Health Fair Attracts Inland Empire's Uninsured

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EDITOR'S NOTE: The following video shares the experiences of attendees at the WeConnect health and resource fair held in Riverside, California on March 2, 2013. The fair was an opportunity for area residents to access critical services and learn about new benefits available under the Affordable Care Act. Interviews feature a young woman who just found out she qualified for health care, a resident who can now get medical services for his diabetes and dental needs, and a father who previously had to go to Tijuana for medical services. Also interviewed are the nursing students who assisted people at the event. The video was produced by
Silicon Valley De-Bug, a community media organization based in San Jose.  The accompanying article was reported by Coachella Unincorporated, a youth-led media project based in the Eastern Coachella Valley in Riverside County.  Both media outlets are projects of New America Media, a grantee of The California Endowment.

RIVERSIDE, Calif. – Anna Calderon and her daughter live with the fear that their family's history of diabetes and high blood pressure will soon catch up with them. Myra, 16, already has high cholesterol, but the family's lack of insurance has prevented her from seeking treatment.

The mother and daughter were among the hundreds of uninsured Inland Empire residents who attended a health and resource fair at Rubidoux High School in this city on March 2. The event, dubbed the WEConnect Health Care Enrollment and Resource Fair, is financed by The California Endowment (TCE), a private health foundation.

Calderon, 35,was able to sign up for low-income healthcare at the fair, and was directed to a local clinic that can treat her daughter and give them both access to affordable prescription medications.

WeConnect was established in 2005 by former California first lady Maria Shriver to reach uninsured Californians who are eligible for public health programs such as Medi-Cal. The healthy-living campaign provides families and individuals from underserved communities with access to the resources needed to lead healthier and financially secure lives.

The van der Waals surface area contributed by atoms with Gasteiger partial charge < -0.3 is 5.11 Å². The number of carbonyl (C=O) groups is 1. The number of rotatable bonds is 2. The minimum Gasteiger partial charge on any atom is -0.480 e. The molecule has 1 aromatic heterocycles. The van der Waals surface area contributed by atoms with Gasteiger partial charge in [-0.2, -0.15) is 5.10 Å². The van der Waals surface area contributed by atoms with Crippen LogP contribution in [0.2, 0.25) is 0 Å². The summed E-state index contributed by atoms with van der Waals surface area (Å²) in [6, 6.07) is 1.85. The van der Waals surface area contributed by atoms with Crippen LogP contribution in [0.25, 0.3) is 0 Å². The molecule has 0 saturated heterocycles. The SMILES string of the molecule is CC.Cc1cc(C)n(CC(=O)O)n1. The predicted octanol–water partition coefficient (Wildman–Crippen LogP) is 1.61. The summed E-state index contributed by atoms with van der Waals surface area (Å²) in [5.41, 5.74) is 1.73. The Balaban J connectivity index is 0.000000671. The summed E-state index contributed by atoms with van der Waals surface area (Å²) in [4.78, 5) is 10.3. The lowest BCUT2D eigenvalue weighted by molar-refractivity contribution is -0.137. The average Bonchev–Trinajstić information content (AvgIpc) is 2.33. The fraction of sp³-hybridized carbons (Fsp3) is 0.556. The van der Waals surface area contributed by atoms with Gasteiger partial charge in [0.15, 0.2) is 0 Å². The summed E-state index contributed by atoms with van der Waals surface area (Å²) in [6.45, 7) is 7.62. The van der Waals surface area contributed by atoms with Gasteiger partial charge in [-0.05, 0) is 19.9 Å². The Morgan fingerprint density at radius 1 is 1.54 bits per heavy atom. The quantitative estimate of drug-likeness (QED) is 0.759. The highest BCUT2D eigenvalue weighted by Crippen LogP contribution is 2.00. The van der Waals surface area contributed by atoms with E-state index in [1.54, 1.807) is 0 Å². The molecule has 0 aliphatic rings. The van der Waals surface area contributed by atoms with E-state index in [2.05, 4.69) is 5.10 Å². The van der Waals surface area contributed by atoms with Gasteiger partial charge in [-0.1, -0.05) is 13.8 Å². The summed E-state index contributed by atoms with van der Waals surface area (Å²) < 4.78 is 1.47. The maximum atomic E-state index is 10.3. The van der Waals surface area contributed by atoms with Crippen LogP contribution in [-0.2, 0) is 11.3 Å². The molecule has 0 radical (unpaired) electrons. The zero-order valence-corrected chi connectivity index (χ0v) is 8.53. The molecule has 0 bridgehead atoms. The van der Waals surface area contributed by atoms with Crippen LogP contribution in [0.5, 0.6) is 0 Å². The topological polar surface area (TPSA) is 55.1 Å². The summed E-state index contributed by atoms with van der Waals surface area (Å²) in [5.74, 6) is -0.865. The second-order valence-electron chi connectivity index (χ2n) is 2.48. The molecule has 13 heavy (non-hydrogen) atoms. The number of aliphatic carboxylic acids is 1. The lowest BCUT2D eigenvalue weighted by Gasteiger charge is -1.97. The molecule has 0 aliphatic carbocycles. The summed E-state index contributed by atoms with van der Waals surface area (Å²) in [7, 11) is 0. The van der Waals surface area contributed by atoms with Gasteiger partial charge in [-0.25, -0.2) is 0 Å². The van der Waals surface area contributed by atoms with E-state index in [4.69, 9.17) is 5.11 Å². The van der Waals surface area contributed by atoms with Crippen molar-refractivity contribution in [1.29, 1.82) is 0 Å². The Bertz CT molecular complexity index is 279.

Miriam Lopez, 30, attended the WeConnect fair to have her family’s vision and dental health checked.

“It is very good that they provide services for the community, so that all families can benefit,” said Lopez, an uninsured mother of two.

One service kiosk at the event, called the “WEb Connector” station, provided free health insurance eligibility screenings for attendees.

Volunteers in bright green “Health Happens Here” t-shirts, mainly students from University of California at Riverside and local high school students, assisted attendees throughout the daylong event. They helped with applications for a variety of public programs such as Medi-Cal, Healthy Families, CalFresh and the Women, Infants and Children's program (WIC).

West Coast University also joined in the efforts, pitching in at the health screening stations with approximately 70 senior-level nursing students. Dayanna Macias Carlos, program associate for The California Endowment, said that WEConnect health resource fairs have now been integrated into the West Coast University nursing curriculum.

“This is where we need to be,” said Gloria Huerta, dean of nursing at West Coast University. “There hasn’t been the opportunity on a community level or even the foresight before to say, ‘What can we do for all of us, what can we share?’ The time for being in a silo is over.”

“This is an integral part in the whole overhaul of the health care system, because too many times nurses… focus on treating [patients] for a disease. We need to go beyond that… we need to treat them before they get the disease,” said Huerta. “When these families walk out the door, they have resources in their hands. They are leaving here armed with information, and that is powerful.”

Free tax preparation was an added incentive for those who earned $51,000 or less in 2012.

“Pretty positive, we actually made out a little better than if I would have done the taxes myself so I’m glad I came,” said Rogelio Macedo, 41, who attended with his family of six. His wife and four sons stood alongside, arms brimming with pamphlets and goodie bags filled with prevention information as they made their way to the health care enrollment station.

The crowds drawn by the WEConnect Health Care Enrollment and Resource Fairs – typically in the thousands -- demonstrate the widespread lack of health care throughout the state. Four other similar events over the next two months will also aim to increase enrollment in the health care programs rolled out under the 2010 landmark Affordable Care Act (ACA). TCE’s Health Happens Here campaign will continue to enroll thousands of Californians until the ACA is fully implemented on January 1, 2014.